For decades, the question of neonatal anesthetic toxicity has variably met with passionate concern, perplexity, or indifference among the anesthesia practitioner and investigator communities. What began as a laboratory observation and academic curiosity of unknown clinical relevance, leading to clinical research and clinical concern, was elevated to a real clinical predicament by an unexpected 2016 U.S. Food and Drug Administration (FDA) Safety Announcement declaring that “repeated or lengthy use of general anesthetic and sedation drugs during surgeries or procedures in children younger than 3 years or in pregnant women during their third trimester may affect the development of children’s brains,” with admonitions to healthcare professionals, parents, pregnant women, and caregivers. This was followed in 2017 by FDA–approved formalized changes to several drug labels to memorialize this warning. The aftermath has seen heightened consternation and confusion, with variable response among parents, practitioners, regulators, anesthesiology societies, healthcare institutions, and their risk managers, as well as changes (or not) in informed consent, and several position statements and commentaries. Having allowed this initial flurry to subside, Anesthesiology this month features two comprehensive review articles and accompanying editorials on anesthetic developmental neurotoxicity in animals and in humans.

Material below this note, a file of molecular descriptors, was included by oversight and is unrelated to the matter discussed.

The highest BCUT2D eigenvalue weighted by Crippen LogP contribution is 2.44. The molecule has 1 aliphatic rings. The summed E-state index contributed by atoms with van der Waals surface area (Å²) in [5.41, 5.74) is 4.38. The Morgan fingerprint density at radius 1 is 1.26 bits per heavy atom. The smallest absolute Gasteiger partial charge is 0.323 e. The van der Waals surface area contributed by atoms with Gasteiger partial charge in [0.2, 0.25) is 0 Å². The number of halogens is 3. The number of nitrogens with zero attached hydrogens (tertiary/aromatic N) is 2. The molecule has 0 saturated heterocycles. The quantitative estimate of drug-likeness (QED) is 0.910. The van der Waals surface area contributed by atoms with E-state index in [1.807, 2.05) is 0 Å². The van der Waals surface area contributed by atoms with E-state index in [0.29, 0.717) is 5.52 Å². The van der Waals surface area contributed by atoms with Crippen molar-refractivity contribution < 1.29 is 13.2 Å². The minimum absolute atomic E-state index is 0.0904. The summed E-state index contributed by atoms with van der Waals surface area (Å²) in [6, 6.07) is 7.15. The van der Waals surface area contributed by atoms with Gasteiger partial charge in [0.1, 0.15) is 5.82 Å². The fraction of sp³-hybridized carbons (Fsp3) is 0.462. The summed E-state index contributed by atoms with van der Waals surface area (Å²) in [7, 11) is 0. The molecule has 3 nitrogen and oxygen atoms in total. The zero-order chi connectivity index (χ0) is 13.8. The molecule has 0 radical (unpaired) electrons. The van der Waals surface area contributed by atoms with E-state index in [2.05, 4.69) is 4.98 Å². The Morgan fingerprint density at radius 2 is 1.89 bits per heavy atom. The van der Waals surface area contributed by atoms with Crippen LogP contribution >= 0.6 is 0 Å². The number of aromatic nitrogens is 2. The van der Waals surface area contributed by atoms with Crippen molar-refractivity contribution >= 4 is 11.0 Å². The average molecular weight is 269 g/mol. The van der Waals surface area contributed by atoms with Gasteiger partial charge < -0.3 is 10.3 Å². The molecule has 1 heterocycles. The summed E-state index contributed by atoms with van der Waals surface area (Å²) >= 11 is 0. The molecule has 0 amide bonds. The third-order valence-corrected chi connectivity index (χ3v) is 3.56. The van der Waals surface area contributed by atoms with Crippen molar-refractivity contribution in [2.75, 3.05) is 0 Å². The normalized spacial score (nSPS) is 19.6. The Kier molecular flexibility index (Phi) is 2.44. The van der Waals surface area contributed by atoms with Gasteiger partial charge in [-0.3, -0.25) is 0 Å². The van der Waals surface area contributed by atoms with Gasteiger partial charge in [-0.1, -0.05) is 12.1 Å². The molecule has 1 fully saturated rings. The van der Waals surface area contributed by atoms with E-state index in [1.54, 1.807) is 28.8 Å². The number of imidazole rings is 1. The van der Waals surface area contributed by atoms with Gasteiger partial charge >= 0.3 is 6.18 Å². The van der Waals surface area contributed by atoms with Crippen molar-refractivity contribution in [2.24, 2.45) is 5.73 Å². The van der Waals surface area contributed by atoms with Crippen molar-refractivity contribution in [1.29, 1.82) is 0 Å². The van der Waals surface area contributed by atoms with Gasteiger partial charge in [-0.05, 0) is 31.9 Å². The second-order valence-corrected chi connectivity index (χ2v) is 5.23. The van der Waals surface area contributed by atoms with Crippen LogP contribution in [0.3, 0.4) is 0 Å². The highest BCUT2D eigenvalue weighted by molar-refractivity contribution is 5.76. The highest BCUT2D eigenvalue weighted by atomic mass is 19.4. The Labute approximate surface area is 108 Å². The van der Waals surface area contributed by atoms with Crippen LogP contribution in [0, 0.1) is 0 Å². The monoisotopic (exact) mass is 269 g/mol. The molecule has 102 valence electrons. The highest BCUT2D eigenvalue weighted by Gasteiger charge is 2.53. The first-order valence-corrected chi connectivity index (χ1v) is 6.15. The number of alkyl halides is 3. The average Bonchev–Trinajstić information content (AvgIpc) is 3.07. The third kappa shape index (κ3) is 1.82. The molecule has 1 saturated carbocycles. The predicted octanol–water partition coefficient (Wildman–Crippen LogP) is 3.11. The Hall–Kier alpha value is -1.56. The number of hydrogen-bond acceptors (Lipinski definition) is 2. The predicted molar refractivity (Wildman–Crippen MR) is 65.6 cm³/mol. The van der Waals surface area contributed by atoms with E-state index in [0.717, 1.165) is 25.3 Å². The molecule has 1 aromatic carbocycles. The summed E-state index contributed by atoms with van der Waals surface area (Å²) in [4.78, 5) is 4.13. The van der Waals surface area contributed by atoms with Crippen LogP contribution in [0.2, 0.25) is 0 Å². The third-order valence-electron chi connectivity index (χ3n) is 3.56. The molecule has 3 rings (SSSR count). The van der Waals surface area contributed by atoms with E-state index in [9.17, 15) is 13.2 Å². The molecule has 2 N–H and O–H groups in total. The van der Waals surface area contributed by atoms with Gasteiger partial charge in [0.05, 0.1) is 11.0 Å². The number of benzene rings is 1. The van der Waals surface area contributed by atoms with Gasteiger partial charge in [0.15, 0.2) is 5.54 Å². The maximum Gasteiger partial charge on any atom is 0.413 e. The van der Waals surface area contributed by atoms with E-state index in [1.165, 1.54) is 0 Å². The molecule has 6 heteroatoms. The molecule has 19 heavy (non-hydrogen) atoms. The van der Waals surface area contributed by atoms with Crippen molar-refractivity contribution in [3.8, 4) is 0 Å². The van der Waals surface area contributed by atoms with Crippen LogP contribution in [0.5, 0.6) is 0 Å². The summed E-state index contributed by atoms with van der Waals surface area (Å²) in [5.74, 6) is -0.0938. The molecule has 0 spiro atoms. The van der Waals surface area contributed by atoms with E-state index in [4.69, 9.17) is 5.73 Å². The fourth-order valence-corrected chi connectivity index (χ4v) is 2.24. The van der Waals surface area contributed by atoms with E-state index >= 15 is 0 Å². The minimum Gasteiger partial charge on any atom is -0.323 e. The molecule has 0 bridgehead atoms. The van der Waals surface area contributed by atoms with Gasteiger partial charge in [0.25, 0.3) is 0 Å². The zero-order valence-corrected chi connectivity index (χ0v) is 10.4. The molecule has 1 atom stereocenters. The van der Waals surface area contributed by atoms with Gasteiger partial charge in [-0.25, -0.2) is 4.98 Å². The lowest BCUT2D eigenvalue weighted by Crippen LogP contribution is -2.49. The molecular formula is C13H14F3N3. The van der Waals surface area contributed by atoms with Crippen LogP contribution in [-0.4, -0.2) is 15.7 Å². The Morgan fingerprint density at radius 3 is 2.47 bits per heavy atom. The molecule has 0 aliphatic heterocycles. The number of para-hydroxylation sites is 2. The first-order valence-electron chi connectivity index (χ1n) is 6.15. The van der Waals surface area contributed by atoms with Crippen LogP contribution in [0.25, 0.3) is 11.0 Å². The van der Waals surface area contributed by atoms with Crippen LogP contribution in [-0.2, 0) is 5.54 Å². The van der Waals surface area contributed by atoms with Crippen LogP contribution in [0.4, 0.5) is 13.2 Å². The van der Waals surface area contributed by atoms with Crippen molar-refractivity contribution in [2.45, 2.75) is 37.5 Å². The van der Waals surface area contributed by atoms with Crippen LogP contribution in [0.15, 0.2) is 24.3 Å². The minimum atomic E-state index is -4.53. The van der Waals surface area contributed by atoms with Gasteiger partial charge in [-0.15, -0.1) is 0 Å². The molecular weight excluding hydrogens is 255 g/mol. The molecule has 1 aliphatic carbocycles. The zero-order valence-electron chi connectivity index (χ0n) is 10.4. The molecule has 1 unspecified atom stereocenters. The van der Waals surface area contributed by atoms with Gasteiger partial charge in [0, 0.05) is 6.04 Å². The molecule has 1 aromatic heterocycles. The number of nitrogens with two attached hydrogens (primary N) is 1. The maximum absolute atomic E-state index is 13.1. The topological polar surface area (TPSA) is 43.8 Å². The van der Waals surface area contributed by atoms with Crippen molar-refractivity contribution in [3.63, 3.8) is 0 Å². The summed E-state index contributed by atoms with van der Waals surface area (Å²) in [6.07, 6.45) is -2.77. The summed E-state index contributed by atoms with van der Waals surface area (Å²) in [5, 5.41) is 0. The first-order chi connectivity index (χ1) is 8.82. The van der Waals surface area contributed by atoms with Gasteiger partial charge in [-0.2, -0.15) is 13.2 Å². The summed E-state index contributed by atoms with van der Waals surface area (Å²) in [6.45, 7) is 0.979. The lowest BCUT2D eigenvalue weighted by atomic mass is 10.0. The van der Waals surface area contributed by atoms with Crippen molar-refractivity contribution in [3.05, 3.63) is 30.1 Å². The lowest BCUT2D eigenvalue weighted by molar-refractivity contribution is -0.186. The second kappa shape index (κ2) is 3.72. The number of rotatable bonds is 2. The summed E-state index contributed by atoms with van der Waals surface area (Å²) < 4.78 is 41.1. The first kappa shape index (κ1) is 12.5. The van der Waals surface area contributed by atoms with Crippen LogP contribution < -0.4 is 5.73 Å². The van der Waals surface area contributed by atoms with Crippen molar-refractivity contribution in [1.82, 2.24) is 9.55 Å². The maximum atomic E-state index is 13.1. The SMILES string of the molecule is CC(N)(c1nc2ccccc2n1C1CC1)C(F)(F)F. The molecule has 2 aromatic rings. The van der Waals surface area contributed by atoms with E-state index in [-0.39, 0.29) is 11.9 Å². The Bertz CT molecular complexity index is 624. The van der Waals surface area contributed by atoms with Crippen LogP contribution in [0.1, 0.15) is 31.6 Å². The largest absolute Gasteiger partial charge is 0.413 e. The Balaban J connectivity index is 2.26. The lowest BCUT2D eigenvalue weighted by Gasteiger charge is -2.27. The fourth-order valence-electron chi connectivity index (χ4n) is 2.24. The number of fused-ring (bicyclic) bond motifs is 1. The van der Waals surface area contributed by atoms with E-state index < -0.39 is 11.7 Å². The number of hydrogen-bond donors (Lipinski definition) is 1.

- Neonatal Isoflurane Anesthesia or Disruption of Postsynaptic Density-95 Protein Interactions Change Dendritic Spine Densities and Cognitive Function in Juvenile Mice.
- Autophagic Network Analysis of the Dual Effect of Sevoflurane on Neurons Associated with GABARAPL1 and 2.
- Effects of ketamine on neurogenesis, extracellular matrix homeostasis and proliferation in hypoxia-exposed HT22 murine hippocampal neurons.
- LncRNA Rik-203 Contributes to Sevoflurane Induced Neurotoxicity?
- Upregulation of miR-215 attenuates propofol-induced apoptosis and oxidative stress in developing neurons by targeting LATS2.